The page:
As he exited from the helm of one of the unicorns he founded (Twitter), Jack Dorsey noted that he is leaving because he thinks that founder-CEOs can limit the growth of the venture and can become a “single point of failure.”
Is Dorsey right?
Yes and No.
Founder-CEOs can become the limiting factor behind the growth of a venture, especially if they do not grow with the venture.
A business fails for many reasons, including factors such as capital, sales, pricing, costs, employees, and so on. All these roads lead to the entrepreneur. Successful entrepreneurs are skilled at balancing the diverse needs of the venture and making the right decisions. Failing entrepreneurs are not. The fact that more than 50% of businesses fail within the first five years is evidence that most entrepreneurs (or founder-CEOs) are the limiting factor and suggests that Dorsey is right about them being the “single point of failure.”
But there is a flip side. Dorsey is wrong when it comes to 94% of unicorn-entrepreneurs who did build their ventures from idea to real unicorns and built iconic companies. Please note that this is billion-dollars in valuation and sales, unlike a VC unicorn whose valuation can be manipulated. The companies include:
· Walmart, where Sam Walton grew from a startup in rural Arkansas to one of the biggest companies in the world without VC
· Microsoft, where Bill Gates built a startup into one of the biggest companies in the world
· Apple, where Steve Jobs grew from a startup to an icon, was fired, and came back to make it one of the greatest companies in the history of the world
· Amazon, where Jeff Bezos grew from a startup to global dominance
· Fastenal, where Bob Kierlin built a giant fastener company with $31,000 in equity and no VC
· Best Buy, where Dick Schulze built a great retailer starting with $9,000 and no VC
· UnitedHealthcare, where Richard Burke built the world’s largest healthcare company using a $40,000 loan and no VC.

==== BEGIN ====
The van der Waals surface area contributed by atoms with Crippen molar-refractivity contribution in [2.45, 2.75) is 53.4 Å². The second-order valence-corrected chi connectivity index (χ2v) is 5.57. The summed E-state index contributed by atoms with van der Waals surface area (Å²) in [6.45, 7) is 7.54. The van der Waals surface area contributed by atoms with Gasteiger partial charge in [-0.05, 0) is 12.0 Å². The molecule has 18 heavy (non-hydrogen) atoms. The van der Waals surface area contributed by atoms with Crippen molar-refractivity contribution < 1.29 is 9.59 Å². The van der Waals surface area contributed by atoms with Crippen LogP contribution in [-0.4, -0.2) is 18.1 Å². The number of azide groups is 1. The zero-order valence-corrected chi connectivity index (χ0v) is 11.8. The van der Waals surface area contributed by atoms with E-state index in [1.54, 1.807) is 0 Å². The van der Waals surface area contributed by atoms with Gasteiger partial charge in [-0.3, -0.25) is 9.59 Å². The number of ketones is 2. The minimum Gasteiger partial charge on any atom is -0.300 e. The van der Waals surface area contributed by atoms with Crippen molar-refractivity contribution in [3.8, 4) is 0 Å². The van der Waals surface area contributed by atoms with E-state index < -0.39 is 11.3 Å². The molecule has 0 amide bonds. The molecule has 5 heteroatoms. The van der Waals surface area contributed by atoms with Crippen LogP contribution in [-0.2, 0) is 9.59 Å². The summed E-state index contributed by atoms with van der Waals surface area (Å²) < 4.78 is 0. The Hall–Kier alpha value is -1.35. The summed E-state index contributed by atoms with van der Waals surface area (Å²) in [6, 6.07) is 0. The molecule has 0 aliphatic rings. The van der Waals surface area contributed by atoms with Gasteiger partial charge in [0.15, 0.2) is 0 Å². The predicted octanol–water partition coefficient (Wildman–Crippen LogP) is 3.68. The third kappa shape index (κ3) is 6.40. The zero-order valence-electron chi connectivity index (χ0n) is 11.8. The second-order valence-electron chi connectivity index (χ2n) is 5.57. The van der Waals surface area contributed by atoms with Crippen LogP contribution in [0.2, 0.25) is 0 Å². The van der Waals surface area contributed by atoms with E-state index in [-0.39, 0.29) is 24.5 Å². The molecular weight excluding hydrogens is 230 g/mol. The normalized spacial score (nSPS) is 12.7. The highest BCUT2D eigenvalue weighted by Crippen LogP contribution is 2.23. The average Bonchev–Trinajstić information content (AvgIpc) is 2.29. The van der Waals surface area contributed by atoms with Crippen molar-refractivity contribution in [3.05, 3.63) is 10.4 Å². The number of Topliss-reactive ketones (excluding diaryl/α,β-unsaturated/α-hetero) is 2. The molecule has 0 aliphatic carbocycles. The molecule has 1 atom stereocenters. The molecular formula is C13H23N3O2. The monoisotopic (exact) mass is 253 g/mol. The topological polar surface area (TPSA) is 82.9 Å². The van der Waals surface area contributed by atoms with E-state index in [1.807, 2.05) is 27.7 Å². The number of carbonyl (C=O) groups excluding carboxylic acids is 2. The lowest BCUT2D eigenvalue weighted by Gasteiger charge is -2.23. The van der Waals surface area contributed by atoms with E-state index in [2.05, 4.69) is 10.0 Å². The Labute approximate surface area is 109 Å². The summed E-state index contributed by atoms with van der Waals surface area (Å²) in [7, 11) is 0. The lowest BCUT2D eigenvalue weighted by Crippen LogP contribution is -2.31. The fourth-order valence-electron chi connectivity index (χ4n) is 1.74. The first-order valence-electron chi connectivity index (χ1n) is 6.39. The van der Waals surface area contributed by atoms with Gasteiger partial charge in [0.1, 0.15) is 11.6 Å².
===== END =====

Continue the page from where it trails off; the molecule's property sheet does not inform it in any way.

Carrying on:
And there are more like them – but not that many more. Some entrepreneurs are not the limiting factors and are not a “single point of failure.” They are unicorn builders. So how do they overcome the hurdles and build unicorns?
They recognize the changing needs for each stage of growth
A venture goes though many stages on its journey from idea to unicorn, including idea, startup, emergence, take-off, and growth. Each stage has its special needs. Those who do not adapt to the needs of each stage end up failing or being left behind. That is why entrepreneurship is a pyramid, with many at the bottom and few at the top.
They develop the skills and strategies to take off without VC and stay in control
94% of unicorn-entrepreneurs took off without VC and 76% avoided VC altogether. Except in Silicon Valley where most unicorn-entrepreneurs got VC. But even there, most delayed and stayed in control. Dorsey is a Silicon Valley entrepreneur. He got VC early and did not control Twitter.
They learn the skills to lead a giant after takeoff
Dorsey seems to excel at take-off skills. He has done it twice — with Square (newly named Block) and Twitter. Square’s success shows that he does have the skills even after takeoff. So why did he leave Twitter?
They focus on one venture
Unicorn-entrepreneurs focused – on one unicorn. Few attempted to lead 2 unicorns at the same time. Musk is one exception. And Dorsey was the other. Now Dorsey has pointed out why focus is important. It is tough enough to lead one giant corporation and succeed. Dorsey thought he could lead two. Hubris?
My take: Few can build an idea into a unicorn. Even fewer succeed with two because scaling up is difficult. You need to find the right opportunity, develop the best strategy, finance for growth, take-off against venture gravity, recruit right, motivate right, control right, and lead right to beat the giants at the top of the pyramid. To do this, you need innovation skills, strategic skills, financial skills, launch skills, control skills, organizational skills, and leadership skills. Dorsey did it twice. Wow! But few can run two giant companies at the same time and succeed at both. Dorsey is proving the value of focus.